this stress on the importance of justice and compassion in for the less fortunate in society is echoed in ‘The Little Vagabond’ of Experience:
‘But if at the church, they would give us some ale,
And a pleasant fire, our souls to regale:
We’d sing and we’d pray all the live live day:
Nor ever once from the church to stray.’
Despite his emphasis on the spiritual, Blake does therefore address the material injustice of his world, and the need for its reform. Political emphasis is seen in “London’s’ ‘chartered streets’ and the plight of the slain soldier. In ‘Earth’s answer’, Bake attacks the injustices of Britain, as the ‘manacles’ of a repressive idelogical and religious ethic, typified by Blake’s Urizen, an epitomy of the religious and political reactionary state:
‘I hear the father of the Father of the ancient men,
Selfish father of men
Cruel jealous selfish fear..’
The establishment is like Urizen, struggling to maintain their power, whilst jealous of those attempting to share that power, and fearful of the kind of social rebellion seen in France:
‘Break this heavy chain,
That does freeze my bones around!’
Blake’s ultimate message of freedom is perhaps expressed in ‘The Divine Image,’ where he pleads for a reversion to the simple piety and faith expressed in children – he associates his ideal state on earth with the Christian and moral values of ‘Mercy, Pity, Peace and love:
‘For Mercy, Pity, peace and Love,
Is God our father dear:
And Mercy, Pity, Peace and Love
Is Man, his child and care.’
Blake concludes, that innate human morality is the essence of God, rather than an external deity, Man is Christ, and vice-versa, it is for man to break the bonds of his own condition, and take on his own corrupt state, regardless of religion or race. This monotheism of mankind: worshipping only the ‘human form divine,’ and human morality seems almost atheistic, and suggests Blake’s sincerity as an advocate of reform:
‘And all must love the human form,
In heathen, Turk or Jew.
Where Mercy, Love, & Pity dwell,
There God is dwelling too.’
Perhaps the best poem illustrating Blake’s vision of contemporary society is ‘The Tyger,’ an image of society brutalized into the predatory and animalistic form of a wild beast. The Tyger expresses Blake’s whole sense of what the ‘Experienced ‘ state means, identifying it as a an indispensable source of vitality and energy for mankind, much in the same way Blake uses the image of fire in ‘The marriage of Heaven and Hell:’
‘Tyger, Tyger, burning bright,
In the forests of the night.’
In this context, the Tyger epitomizes the experienced state without its ‘Innocent’ counterpart. Blake accertains that ‘Without contraries is no progression, attraction and repulsion, reason and Energy … are necessary to Human existence.’
(7. Plate 3, The Marriage of Heaven and Hell. – Blake.)
In terms of freedom, the Tyger expresses the rage and anger of society against the unimaginative and corrupt establishment of Urizen. Blake questions how such violent energy has been created, declaring that the Tyger’s anger is an uncontrollable and perplexed expression of social injustice – devoid of the simple piety of a free people. Mental complexity and a sense of society’s aberrant loss of the morality of the ‘divine image’, is expressed in images of forests, night and the expanse of the cosmos:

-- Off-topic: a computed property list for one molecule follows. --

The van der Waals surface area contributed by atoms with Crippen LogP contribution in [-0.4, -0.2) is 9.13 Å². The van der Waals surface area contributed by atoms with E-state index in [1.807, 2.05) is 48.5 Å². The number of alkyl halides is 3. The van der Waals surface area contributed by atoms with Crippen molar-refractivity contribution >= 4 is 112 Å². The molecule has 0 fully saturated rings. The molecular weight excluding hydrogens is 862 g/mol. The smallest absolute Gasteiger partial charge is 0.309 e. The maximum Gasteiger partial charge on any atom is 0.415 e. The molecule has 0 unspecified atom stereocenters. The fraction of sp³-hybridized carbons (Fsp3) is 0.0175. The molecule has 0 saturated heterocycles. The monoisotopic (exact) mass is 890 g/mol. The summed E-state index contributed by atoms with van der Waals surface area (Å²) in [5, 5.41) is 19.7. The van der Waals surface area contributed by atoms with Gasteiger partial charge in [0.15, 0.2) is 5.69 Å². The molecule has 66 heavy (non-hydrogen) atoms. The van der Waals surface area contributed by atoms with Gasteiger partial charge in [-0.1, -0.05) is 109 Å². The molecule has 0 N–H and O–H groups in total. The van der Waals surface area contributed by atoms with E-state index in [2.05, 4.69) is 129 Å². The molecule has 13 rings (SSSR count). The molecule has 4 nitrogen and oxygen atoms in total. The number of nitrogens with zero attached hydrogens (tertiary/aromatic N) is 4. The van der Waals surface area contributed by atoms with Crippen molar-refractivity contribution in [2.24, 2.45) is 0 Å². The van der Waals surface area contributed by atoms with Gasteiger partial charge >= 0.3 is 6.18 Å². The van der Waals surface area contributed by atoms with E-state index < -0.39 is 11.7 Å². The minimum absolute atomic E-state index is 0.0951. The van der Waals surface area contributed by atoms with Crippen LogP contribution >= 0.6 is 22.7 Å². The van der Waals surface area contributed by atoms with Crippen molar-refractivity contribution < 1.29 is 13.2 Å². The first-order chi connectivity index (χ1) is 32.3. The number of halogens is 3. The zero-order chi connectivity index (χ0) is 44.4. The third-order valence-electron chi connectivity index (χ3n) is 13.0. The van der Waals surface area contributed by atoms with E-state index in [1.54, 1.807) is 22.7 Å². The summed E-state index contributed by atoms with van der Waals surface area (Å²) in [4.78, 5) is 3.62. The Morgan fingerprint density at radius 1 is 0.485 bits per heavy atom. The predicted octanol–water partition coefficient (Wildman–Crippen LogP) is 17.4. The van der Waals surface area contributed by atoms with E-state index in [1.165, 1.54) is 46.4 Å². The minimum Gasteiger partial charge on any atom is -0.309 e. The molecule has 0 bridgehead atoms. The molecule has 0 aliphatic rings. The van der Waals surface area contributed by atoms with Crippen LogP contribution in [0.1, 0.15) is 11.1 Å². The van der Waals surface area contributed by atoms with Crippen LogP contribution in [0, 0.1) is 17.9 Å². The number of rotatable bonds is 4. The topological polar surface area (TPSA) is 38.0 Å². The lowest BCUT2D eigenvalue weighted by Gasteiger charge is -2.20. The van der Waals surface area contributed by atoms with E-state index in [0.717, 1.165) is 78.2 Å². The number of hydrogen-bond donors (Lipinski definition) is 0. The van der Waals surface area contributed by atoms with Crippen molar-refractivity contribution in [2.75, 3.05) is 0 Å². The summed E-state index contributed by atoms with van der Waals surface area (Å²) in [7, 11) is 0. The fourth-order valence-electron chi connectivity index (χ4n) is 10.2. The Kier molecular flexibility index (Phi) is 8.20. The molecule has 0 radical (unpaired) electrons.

‘When the stars threw down their spears,
And watered heaven with their tears,
Did he smile his work to see….?’
The Tyger therefore, illustrates the rage and sense of injustice expressed by society, and as in many of the ‘Songs.’ is an expression of opposites and extremes. The Tyger lacks the ‘Divine image’, or any semblance of humanity – it expresses the uncontrollable power of the mob, as seen in the French Revolution. In this context, ‘The Tyger’ is more a warning to the establishment, than an expression of ideal rebellion.
In conclusion, I believe that the “Songs of Innocence and Experience,’ do indeed stress the poet’s sense of moral outrage against the injustices of his times. Freedom for Blake incorporated many aspects of human and spiritual life, not only in a political and emancipatiory context, but through issues such as women’s rights, sexual repression and convention, and interestingly – the concept of self-repression by the masses – and mankinditself.
Blake addresses the ‘Innocence’ in us all, begging society to cast off the yolk of oppression, whilst still retaining our basic humanity. The qualities of Innocence and Experience, expressed in the two contrary books, as opposites, must fuse in man to create a just and compassionate society.
No single state can dominate the human soul, without equibrillium, chaos and oppression ensue.
Only by embracing the basic tenets of Blake’s philosophy can we hope to attain the promised Jerusalem, an expression of hope in the decency and common morality of man:
‘To mercy, pity peace and love all pray in their distress,
And to these mercies of delight, Return their thankfulness.’
William Blake by D.G. Gillham, Cambridge University Press, 1973.
William Blake – Songs Of Innocence and Experience,’ Oxford University Press, 1996 (facsimile of 1794 edition.)
William Blake, A New Kind Of Man, by Michael Davis, Elek Press, 1977.
(1.) Page 43.
(2.) Page 42
(4.) Page 40
(5.) Page 42
(6.) page 42
William Blake, by Raymond Lister, Bell Press – 1968.
(3.) Page 40.
The Romantic Imagination, A collection of essays, Edited by John Spencer Hill, Macmillan Press, 1977.
The Romantics, Edited by Stephen Prickett, Methuen Press, 1981.
Romanticism, Edited by John D. Jump, Methuen Press, 1969.
William Blake – The Marriage Of Heaven and Hell, Cambridge Press, 1991.
(7.) Plate 3, page 7.